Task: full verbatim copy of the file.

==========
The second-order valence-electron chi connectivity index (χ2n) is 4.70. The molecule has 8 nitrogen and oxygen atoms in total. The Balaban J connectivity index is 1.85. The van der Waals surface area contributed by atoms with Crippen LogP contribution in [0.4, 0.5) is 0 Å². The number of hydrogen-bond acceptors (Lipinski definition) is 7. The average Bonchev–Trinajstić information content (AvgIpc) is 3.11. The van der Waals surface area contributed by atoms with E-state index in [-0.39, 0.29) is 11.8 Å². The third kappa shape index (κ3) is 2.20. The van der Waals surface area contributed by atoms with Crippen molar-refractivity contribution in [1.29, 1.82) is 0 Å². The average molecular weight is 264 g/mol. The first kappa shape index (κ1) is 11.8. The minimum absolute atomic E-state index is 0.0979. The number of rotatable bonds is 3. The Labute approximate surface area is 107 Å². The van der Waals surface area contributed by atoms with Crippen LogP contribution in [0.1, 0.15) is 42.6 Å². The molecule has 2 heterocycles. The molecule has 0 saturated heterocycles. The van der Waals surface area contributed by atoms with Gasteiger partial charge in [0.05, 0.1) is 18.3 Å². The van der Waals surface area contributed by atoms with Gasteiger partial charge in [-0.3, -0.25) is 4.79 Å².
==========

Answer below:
The second-order valence-electron chi connectivity index (χ2n) is 4.70. The molecule has 8 nitrogen and oxygen atoms in total. The Balaban J connectivity index is 1.85. The van der Waals surface area contributed by atoms with Crippen LogP contribution in [0.4, 0.5) is 0 Å². The number of hydrogen-bond acceptors (Lipinski definition) is 7. The average Bonchev–Trinajstić information content (AvgIpc) is 3.11. The van der Waals surface area contributed by atoms with E-state index in [-0.39, 0.29) is 11.8 Å². The third kappa shape index (κ3) is 2.20. The van der Waals surface area contributed by atoms with Crippen molar-refractivity contribution in [1.29, 1.82) is 0 Å². The average molecular weight is 264 g/mol. The first kappa shape index (κ1) is 11.8. The minimum absolute atomic E-state index is 0.0979. The number of rotatable bonds is 3. The Labute approximate surface area is 107 Å². The van der Waals surface area contributed by atoms with Crippen LogP contribution in [0.1, 0.15) is 42.6 Å². The molecule has 2 heterocycles. The molecule has 0 saturated heterocycles. The van der Waals surface area contributed by atoms with Gasteiger partial charge in [0.05, 0.1) is 18.3 Å². The van der Waals surface area contributed by atoms with Gasteiger partial charge in [-0.3, -0.25) is 4.79 Å².